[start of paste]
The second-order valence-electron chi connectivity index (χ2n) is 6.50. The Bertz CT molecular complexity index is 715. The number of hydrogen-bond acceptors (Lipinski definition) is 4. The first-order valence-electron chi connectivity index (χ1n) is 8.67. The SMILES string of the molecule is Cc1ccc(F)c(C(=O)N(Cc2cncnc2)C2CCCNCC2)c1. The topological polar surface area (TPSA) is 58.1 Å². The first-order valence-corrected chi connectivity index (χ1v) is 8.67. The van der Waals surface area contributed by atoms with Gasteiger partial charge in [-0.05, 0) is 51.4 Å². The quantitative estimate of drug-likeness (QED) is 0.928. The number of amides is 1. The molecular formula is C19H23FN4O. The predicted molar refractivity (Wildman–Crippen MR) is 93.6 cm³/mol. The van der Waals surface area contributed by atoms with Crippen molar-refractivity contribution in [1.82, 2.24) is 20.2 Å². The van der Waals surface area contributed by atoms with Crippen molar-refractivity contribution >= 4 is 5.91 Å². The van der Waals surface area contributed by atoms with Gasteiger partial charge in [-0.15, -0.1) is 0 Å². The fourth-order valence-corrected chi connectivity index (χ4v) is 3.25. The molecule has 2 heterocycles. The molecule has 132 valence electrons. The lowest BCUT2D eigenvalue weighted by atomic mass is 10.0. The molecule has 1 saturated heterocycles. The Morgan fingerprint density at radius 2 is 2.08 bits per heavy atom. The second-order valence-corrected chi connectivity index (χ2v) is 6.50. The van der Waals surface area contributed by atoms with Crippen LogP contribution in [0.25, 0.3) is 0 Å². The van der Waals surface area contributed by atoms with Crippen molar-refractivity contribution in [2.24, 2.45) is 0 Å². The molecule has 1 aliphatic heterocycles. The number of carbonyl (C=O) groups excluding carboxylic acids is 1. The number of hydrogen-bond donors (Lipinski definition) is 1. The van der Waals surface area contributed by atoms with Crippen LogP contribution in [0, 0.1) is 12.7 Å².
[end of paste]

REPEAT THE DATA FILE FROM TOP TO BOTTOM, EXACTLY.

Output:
The second-order valence-electron chi connectivity index (χ2n) is 6.50. The Bertz CT molecular complexity index is 715. The number of hydrogen-bond acceptors (Lipinski definition) is 4. The first-order valence-electron chi connectivity index (χ1n) is 8.67. The SMILES string of the molecule is Cc1ccc(F)c(C(=O)N(Cc2cncnc2)C2CCCNCC2)c1. The topological polar surface area (TPSA) is 58.1 Å². The first-order valence-corrected chi connectivity index (χ1v) is 8.67. The van der Waals surface area contributed by atoms with Gasteiger partial charge in [-0.05, 0) is 51.4 Å². The quantitative estimate of drug-likeness (QED) is 0.928. The number of amides is 1. The molecular formula is C19H23FN4O. The predicted molar refractivity (Wildman–Crippen MR) is 93.6 cm³/mol. The van der Waals surface area contributed by atoms with Crippen molar-refractivity contribution in [1.82, 2.24) is 20.2 Å². The van der Waals surface area contributed by atoms with Crippen molar-refractivity contribution >= 4 is 5.91 Å². The van der Waals surface area contributed by atoms with Gasteiger partial charge in [-0.15, -0.1) is 0 Å². The fourth-order valence-corrected chi connectivity index (χ4v) is 3.25. The molecule has 2 heterocycles. The molecule has 132 valence electrons. The lowest BCUT2D eigenvalue weighted by atomic mass is 10.0. The molecule has 1 saturated heterocycles. The Morgan fingerprint density at radius 2 is 2.08 bits per heavy atom. The second-order valence-corrected chi connectivity index (χ2v) is 6.50. The van der Waals surface area contributed by atoms with Crippen LogP contribution in [0.25, 0.3) is 0 Å². The van der Waals surface area contributed by atoms with Crippen molar-refractivity contribution in [2.24, 2.45) is 0 Å². The molecule has 1 aliphatic heterocycles. The number of carbonyl (C=O) groups excluding carboxylic acids is 1. The number of hydrogen-bond donors (Lipinski definition) is 1. The van der Waals surface area contributed by atoms with Crippen LogP contribution in [0, 0.1) is 12.7 Å².